Holi 2017 Hindu festival colours
Youths play with colours during Holi celebrations in ChennaiArun Sankar/AFP
Holi 2017 Hindu festival colours
Students celebrate the Hindu festival of colours in KolkataDibyangshu Sarkar/AFP
Holi 2017 Hindu festival colours
Bollywood actress Vidya Balan takes part in Holi celebrations in Mumbai during a promotional event for her upcoming film Begum JaanAFP
Holi 2017 Hindu festival colours
A student at Guru Nanak Dev University in Amritsar is covered in coloured powders during Holi celebrationsNarinder Nanu/AFP
Holi 2017 Hindu festival colours
Students take a selfie as they celebrate Holi with coloured powder at Guru Nanak Dev University in Amritsar, IndiaNarinder Nanu/AFP
Holi 2017 Hindu festival colours
A schoolboy with his face smeared with coloured powder rides a bike in New DelhiPrakash Singh/AFP
Holi 2017 Hindu festival colours
Hindu devotees decorate the ground around a traditional Holika bonfire made out of cakes of cow dung in AhmedabadSam Panthaky/AFP
Holi 2017 Hindu festival colours
Hindu devotees walk around a traditional Holika bonfire during Holi in AhmedabadAmit Dave/Reuters
Holi 2017 Hindu festival colours
A man holding a child looks at a traditional bonfire made out of cakes of cow dung and coconuts in AhmedabadSam Panthaky/AFP

Being covered in colour brings relative anonymity, and in largely conservative India, this means Holi is a time when men and women and boys and girls can mingle with relative freedom. The city of Vrindavan in northern India is one of the few places where widows can celebrate Holi.

Indian tradition dictates that widows are barred from participating in any celebrations as their presence is considered ominous. Women whose husbands have died are often shunned by society and abandoned by their families. In Vrindavan, however, attitudes are changing, thanks to the work of Sulabh International, a non-profit organisation dedicated to improve the lives of widows. The campaign has been so successful that thousands of widows have flocked to Vrindavan, now known as "the city of widows".

Holi 2017 Hindu festival colours
A widows covered in coloured powder takes part in Holi celebrations in the town of VrindavanCathal McNaughton/Reuters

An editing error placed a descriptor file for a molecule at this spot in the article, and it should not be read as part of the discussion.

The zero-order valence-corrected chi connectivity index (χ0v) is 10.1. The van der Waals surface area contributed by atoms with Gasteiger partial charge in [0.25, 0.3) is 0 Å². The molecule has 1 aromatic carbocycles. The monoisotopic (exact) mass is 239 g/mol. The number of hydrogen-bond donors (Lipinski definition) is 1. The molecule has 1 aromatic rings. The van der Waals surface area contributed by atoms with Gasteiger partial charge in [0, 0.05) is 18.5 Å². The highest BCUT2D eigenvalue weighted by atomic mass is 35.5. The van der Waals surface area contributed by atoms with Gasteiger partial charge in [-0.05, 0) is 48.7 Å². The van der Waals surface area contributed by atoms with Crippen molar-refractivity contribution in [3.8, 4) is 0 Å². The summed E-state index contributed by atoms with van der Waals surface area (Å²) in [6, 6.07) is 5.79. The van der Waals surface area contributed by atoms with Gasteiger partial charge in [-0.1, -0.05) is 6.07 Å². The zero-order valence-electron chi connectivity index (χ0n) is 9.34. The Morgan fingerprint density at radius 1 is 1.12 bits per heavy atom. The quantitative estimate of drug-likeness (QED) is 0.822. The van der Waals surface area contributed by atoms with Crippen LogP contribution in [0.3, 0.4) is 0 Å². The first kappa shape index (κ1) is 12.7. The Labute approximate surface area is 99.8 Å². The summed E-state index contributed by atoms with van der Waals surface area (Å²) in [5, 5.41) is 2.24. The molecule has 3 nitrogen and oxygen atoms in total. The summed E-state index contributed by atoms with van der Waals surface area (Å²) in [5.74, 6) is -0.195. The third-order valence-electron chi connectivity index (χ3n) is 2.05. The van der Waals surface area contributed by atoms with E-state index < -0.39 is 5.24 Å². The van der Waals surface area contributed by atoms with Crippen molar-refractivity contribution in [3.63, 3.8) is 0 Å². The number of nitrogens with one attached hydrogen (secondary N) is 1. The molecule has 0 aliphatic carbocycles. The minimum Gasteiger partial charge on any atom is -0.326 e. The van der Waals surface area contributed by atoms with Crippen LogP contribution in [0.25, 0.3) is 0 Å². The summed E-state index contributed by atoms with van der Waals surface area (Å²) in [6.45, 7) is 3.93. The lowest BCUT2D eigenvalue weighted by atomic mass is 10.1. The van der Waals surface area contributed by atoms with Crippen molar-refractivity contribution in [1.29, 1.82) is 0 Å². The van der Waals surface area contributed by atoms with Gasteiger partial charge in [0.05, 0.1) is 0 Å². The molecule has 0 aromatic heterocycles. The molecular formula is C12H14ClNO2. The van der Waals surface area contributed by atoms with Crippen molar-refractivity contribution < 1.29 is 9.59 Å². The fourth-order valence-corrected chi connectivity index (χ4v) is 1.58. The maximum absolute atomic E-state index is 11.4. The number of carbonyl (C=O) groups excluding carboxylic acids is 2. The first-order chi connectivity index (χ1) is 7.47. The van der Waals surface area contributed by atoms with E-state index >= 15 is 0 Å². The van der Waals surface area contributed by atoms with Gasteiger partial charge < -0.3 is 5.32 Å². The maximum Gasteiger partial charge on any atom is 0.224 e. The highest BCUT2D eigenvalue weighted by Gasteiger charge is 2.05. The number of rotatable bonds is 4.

Holi 2017 Hindu festival colours
Widows celebrate Holi at a temple in the town of Vrindavan in the northern state of Uttar PradeshCathal McNaughton/Reuters
Holi 2017 Hindu festival colours
Widows take part in Holi celebrations in the town of Vrindavan in the northern state of Uttar PradeshCathal McNaughton/Reuters
Holi 2017 Hindu festival colours
Indian widows lead the celebrations of the festival of colours at a temple in VrindavanDominique Faget/AFP
Holi 2017 Hindu festival colours
Widows embrace during Holi celebration at Govinath temple in Vrindavan, IndiaDominique Faget/AFP
Holi 2017 Hindu festival colours
A widow dances during celebrations for Holi in Vrindavan, IndiaDominique Faget/AFP

Holi is primarily observed in India and across the subcontinent, including Pakistan, where security was exceptionally tight around Hindu temples amid growing tensions. Non-Muslims make up only about three percent of the 190 million population of Muslim-majority Pakistan.

Holi 2017 Hindu festival colours
Children buy coloured powders and water pistols in Karachi, PakistanRizwan Tabassum/AFP
Holi 2017 Hindu festival colours
Pakistani Hindu children celebrate Holi in KarachiRizwan Tabassum/AFP
Holi 2017 Hindu festival colours
Boys with their faces smeared in colours take part during celebrations of Holi at the Shri Swaminarayan Temple in Karachi, PakistanAkhtar Soomro/Reuters